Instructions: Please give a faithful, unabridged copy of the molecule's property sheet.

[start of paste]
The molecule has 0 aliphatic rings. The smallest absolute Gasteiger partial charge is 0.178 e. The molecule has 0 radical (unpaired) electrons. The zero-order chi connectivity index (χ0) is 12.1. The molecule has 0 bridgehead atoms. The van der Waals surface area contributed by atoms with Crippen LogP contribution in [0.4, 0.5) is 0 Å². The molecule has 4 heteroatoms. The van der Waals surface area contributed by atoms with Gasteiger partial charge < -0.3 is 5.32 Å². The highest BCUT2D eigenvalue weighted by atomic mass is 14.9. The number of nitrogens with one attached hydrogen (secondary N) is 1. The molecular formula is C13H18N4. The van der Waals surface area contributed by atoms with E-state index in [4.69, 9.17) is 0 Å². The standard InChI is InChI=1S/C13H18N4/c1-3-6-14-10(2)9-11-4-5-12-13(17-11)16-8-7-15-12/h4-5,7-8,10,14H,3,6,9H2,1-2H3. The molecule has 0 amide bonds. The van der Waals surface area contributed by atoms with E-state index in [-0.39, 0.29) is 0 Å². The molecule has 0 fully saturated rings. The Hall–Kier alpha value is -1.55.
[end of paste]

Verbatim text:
The molecule has 0 aliphatic rings. The smallest absolute Gasteiger partial charge is 0.178 e. The molecule has 0 radical (unpaired) electrons. The zero-order chi connectivity index (χ0) is 12.1. The molecule has 0 bridgehead atoms. The van der Waals surface area contributed by atoms with Crippen LogP contribution in [0.4, 0.5) is 0 Å². The molecule has 4 heteroatoms. The van der Waals surface area contributed by atoms with Gasteiger partial charge < -0.3 is 5.32 Å². The highest BCUT2D eigenvalue weighted by atomic mass is 14.9. The number of nitrogens with one attached hydrogen (secondary N) is 1. The molecular formula is C13H18N4. The van der Waals surface area contributed by atoms with E-state index in [4.69, 9.17) is 0 Å². The standard InChI is InChI=1S/C13H18N4/c1-3-6-14-10(2)9-11-4-5-12-13(17-11)16-8-7-15-12/h4-5,7-8,10,14H,3,6,9H2,1-2H3. The molecule has 0 amide bonds. The van der Waals surface area contributed by atoms with E-state index in [-0.39, 0.29) is 0 Å². The molecule has 0 fully saturated rings. The Hall–Kier alpha value is -1.55.